Ahearn explains that he might start by taking over your Facebook account, and “creating information” about Sydney, Australia. “I’ll befriend people in Sydney, then create new, fake Facebook accounts who become your friends in Australia.” He then starts up public conversations between these accounts. “You create a fake digital friend and get them to post an update about how they had dinner with you and another fake Facebook friend last night. It’s about offering coherent titbits of information. Deleting stuff is just useless. It’s already [been] there. Perhaps the person looking for you copied the information. So it becomes a game of total misdirection: you have to keep the predator busy.”

But the long-term cyberpunk-dystopia solution is to design systems so the information doesn’t exist—such as anonymous onion-routed cell networks.

Anonymous Coward says:

Re: Re:

It will keep happening. Over and over. Until there’s actual punishment.

Unlike the USA, Canada does have a general-purpose federal privacy law. That might make things interesting, though the process looks baroque: a complaint would have to contact the Office of the Privacy Commissioner of Canada, who would make a non-binding report, and only then could the complainant petition a court for penalties.

Anonymous Coward says:

puleeze!!!!

It’s not just now… it is an always been. The constant real time telemetry we subject ourselves to is no secret, and the idea that you have any meaningful privacy is a farce. Even the outrage is largely manufactured. There has never been, or will ever be, any actual security on the data that you consider private.

People are just like little wild hogs in the woods happily pigging out on the pile of food suspiciously left out while ignoring the huge contraption suspended just above them waiting to fall and imprison them.

Anonymous Coward says:

Re: Re: "People are just like little wild hogs"

that is quite an apt name for them.

if the supposition that Wells derived Morlocks from the Morlachs in the Balkans and were primitive, backward, and barbaric then the name is a sure fit. Often time government is primitive in logic, backward in action, and barbaric by result.

I agree with you… a damn fine name for law enforcement. Especially since lower IQ’s are a literal requirement to be one.

Anonymous Coward says:

Re: Re: puleeze!!!!

You misunderstand… read it again and you will realize that I am saying you NEVER FOUGHT THEM! And you are happily eating at the pile of food they left for you so they could trap you.

In short… I don’t see you all really doing anything about it. You are still going to vote for the same people letting the same businesses rape your privacy playing the same lobby game writing the same laws and going through the same make empty promises campaigns while you go to your same job and and get treated the same way.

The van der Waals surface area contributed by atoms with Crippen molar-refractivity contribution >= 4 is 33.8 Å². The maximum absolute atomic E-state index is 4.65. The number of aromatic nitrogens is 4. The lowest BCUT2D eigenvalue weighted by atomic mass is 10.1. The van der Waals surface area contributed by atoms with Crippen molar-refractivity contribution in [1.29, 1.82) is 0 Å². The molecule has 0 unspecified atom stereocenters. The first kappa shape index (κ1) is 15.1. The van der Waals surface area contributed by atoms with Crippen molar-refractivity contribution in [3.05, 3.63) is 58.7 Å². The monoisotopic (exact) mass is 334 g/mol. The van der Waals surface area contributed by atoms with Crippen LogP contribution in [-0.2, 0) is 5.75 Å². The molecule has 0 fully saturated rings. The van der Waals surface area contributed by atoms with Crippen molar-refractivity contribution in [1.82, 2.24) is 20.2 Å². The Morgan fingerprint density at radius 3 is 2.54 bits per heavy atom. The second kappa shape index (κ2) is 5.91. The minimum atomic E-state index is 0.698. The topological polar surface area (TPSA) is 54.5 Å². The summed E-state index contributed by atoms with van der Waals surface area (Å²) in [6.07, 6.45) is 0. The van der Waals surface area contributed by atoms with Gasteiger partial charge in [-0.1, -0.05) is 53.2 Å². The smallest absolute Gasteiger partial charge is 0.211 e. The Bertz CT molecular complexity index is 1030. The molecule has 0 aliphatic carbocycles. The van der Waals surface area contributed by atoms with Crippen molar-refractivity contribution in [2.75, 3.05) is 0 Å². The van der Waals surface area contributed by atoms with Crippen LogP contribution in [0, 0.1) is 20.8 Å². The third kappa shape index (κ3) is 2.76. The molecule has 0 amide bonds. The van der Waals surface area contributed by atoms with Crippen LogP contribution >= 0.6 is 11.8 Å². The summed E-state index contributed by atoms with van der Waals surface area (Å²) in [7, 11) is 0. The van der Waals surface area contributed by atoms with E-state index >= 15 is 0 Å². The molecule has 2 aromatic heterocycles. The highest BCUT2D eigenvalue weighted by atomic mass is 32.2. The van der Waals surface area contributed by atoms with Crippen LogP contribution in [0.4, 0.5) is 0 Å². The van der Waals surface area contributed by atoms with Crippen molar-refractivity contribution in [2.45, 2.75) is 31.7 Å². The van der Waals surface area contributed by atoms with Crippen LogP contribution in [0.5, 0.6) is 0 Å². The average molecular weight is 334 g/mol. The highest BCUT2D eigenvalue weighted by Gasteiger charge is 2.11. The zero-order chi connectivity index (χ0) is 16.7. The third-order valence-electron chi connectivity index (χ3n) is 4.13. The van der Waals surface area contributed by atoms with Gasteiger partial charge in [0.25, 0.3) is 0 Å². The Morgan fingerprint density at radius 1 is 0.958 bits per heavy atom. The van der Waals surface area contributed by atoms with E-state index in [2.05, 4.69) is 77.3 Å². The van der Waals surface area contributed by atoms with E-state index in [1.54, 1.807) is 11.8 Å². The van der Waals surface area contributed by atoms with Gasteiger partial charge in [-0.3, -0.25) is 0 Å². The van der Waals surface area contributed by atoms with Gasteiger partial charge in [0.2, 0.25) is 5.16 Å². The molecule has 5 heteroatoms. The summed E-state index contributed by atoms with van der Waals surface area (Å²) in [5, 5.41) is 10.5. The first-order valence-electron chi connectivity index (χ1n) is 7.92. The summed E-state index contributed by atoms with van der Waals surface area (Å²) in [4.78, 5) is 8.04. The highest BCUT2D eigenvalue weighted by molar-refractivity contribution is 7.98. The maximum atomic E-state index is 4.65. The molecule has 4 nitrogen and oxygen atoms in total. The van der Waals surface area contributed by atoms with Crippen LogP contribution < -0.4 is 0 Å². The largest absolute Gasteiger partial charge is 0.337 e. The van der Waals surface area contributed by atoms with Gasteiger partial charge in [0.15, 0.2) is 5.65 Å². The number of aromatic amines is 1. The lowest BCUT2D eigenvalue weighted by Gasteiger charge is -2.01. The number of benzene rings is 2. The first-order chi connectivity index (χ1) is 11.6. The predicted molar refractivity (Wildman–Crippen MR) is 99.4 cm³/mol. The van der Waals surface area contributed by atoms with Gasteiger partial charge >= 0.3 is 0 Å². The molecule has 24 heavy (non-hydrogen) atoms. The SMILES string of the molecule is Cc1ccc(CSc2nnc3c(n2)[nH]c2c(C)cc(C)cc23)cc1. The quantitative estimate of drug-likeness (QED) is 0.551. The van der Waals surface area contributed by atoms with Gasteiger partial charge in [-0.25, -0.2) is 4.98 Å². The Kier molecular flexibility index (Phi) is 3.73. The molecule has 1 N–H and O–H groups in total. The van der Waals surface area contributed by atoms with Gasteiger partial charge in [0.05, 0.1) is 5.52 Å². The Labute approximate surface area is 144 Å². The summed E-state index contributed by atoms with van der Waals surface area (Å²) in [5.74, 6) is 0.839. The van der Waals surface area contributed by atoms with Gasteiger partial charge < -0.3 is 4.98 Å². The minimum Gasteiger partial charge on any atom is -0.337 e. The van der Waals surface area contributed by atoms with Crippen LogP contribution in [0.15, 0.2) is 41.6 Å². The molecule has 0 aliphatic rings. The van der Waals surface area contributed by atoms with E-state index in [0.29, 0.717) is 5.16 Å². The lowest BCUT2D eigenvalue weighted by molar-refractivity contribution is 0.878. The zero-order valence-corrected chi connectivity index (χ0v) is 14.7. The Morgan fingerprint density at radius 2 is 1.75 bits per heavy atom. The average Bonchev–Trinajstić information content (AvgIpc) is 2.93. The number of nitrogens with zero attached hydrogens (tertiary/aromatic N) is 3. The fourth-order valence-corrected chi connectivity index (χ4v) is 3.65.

What are you going to do about? Vote in one of the two parties that have done nothing about for the past several decades but make it worse?

Research Organized Stalking says:

re: database abuse and gang stalking

Missouri is a major database abuse state, but Illinois, Minnesota, California and New York use these databases to stalk low income people, who get caught up in the virtualized slave nets of child support debtors,anything domestic violence, and anything realated to kangaroo courts,like fakerape administration hearings, family courts; and as we see here, politics.

Google “NGOs ang gang stalking,” Rotary Club and gang stalking, LEIUsang gangstalking, or Domestic Violence IndustrialComplex and gangstalkig for an eye opener.

TAll modern organized/ gang stalking begins in hidden, secret databases, and where once,these hidden cowards stalked liwer income and easily accessible people,it has creptinto the middle class, asithe welfare state turned into our secret polce state that we see today.

And, using Palantir,DataMinr, and NSA-to Israel anf FVEY whole capture internet, the statehas begun targeting whole families for generations, as we see with LosAngeles use of the CalGang database, and the CIAs LASER systems.

http://www.researchorganizedgangstalking.wordpress.com

a female faust (user link) says:

in the end power is sociopolitical not financial: class not inco

@ECA

don’t kid yourself that your money makes that big a difference.

by way of example, i think the following bears:

The People of Santa Barbara vs. Big Corporate Oil:
A Cautionary Tale

even though the corporate evil in question is Big Oil not Big Data. (it was originally posted in response to the BP oil spill, it shows how little of an effect money really has, when corporations and citizens disagree.)

also see
Proof That The United States Is Not A Democracy.

so i guess, in a twist on the commonsense adage, if the service is not free, you are probably still the product.

ECA (profile) says:

Re: in the end power is sociopolitical not financial: class not inco

WEll,
Part of this is that WE THE PEOPLE, have not had interaction with THOSE WE HIRED to represent us..
The CORPS have covered most of it up with THEIR OWN, backup system to what THEY WANT.. They can DUMP LOADS of mail/email onto a bill, saying THEY WANT IT..
The Old phone service was great and had LOTS of gov. protections..BUT no one understands THAT cellphones DONT have those protections.. EVEN tho it uses the Fiber Backbone, that the OLD system USES..

And Basic Econ is easy to understand and FIX, IF THEY WOULD FIX IT.. its NOT hard. But the CORPS keep threatening the Gov…(we will move out and take jobs away, is NOT A GOOD REASON TO KEEP THEM HERE) We can fill ANY Corps position Even if the Gov. has to replace it..
Its like Protecting banks…DONT. Let the Lower ranked banks TAKE THE POSITION..Screw the BIG guys who will have to pay out to stock holders..

Jessica mason says:

A very good Cyberguru you can reach,reliable,Trustyworthy and Active via mail cybertroll3@gmail com Its both public and private information. It goes beyond what one source can do for you or what search engines can give you. You’ll have access to public records, social media analysis, a all round internet research, court public records, arrest records, cell phone data (both open public and exclusive repositories ), driving information plus more.